On Saturday, Sept. 25, after two full days of shutting down construction sites, several unions gathered for a solidarity rally, including members of UAW 4121, Resident & Fellow Physician Union - Northwest, the Book Workers Union, National Writers Union, Seattle Education Association, and SEIU. The event was MC’d by Sawant’s party and an ironworker.
As Sawant spoke, a man in a bright orange hoodie heckled her from the sidewalk.
“It’s not your call, lady,” he said.
Five or six attendees swarmed him – some of whom were PJM carpenters, along with some members of Sawant’s party, and one was Sawant’s husband, who had their husky on a leash.
The man in the orange hoodie added, “Keep your nose out of my union business.”
While Sawant’s name was printed on the picket signs – which were in her trademark red – she spoke carefully at the rally, making suggestions rather than fully taking the reins.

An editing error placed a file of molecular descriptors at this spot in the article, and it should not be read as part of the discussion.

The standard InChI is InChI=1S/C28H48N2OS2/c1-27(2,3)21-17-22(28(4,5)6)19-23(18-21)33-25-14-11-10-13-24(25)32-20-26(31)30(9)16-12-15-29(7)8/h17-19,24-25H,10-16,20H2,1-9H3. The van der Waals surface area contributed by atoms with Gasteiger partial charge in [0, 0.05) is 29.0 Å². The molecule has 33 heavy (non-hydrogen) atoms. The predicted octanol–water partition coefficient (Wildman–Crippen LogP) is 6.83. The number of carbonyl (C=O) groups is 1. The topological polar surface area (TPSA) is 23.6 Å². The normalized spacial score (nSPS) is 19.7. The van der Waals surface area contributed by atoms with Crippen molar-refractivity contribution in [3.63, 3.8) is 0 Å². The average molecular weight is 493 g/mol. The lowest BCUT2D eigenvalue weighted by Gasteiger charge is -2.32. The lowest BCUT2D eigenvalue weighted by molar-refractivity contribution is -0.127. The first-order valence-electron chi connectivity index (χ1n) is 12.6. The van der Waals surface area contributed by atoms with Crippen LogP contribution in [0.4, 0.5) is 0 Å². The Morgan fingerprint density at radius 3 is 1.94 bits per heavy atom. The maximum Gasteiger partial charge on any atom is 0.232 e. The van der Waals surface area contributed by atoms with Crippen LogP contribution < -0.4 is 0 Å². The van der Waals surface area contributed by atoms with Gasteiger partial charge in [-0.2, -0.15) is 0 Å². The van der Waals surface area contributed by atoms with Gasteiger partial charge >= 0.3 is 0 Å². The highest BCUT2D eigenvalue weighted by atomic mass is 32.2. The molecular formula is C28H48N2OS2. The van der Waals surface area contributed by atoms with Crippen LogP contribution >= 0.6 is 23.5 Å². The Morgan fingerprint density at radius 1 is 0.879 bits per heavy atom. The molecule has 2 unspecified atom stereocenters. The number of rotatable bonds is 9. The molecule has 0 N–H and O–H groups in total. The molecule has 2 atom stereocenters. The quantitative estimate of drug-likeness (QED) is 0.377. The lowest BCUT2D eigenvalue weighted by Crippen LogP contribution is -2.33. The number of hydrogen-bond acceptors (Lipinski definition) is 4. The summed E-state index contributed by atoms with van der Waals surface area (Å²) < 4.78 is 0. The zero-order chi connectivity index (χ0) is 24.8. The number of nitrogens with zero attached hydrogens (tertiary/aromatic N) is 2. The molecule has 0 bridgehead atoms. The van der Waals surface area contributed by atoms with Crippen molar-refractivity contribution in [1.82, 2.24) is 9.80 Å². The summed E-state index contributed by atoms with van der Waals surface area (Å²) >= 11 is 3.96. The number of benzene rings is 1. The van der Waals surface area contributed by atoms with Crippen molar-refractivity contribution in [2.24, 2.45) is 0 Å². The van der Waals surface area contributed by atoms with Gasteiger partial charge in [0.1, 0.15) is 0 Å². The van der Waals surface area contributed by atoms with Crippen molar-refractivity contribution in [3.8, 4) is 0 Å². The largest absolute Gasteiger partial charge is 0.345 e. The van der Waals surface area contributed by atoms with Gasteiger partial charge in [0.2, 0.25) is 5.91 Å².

She’s been accused of co-opting movements before. When she let Black Lives Matter protesters briefly occupy City Hall in the summer of 2020, one protester called Sawant out for using the movement for police accountability to push the tax on Amazon. She also pissed off the Teamsters Local 117 for "perceived meddling in a national contract negotiated by the Teamsters for UPS employees."
Even before Sawant’s involvement in the independent picketing, in a press release Shapiro accused the councilmember of “interfering” with union democracy to “grab the limelight for her own political agenda.”
An injury to one is an injury to all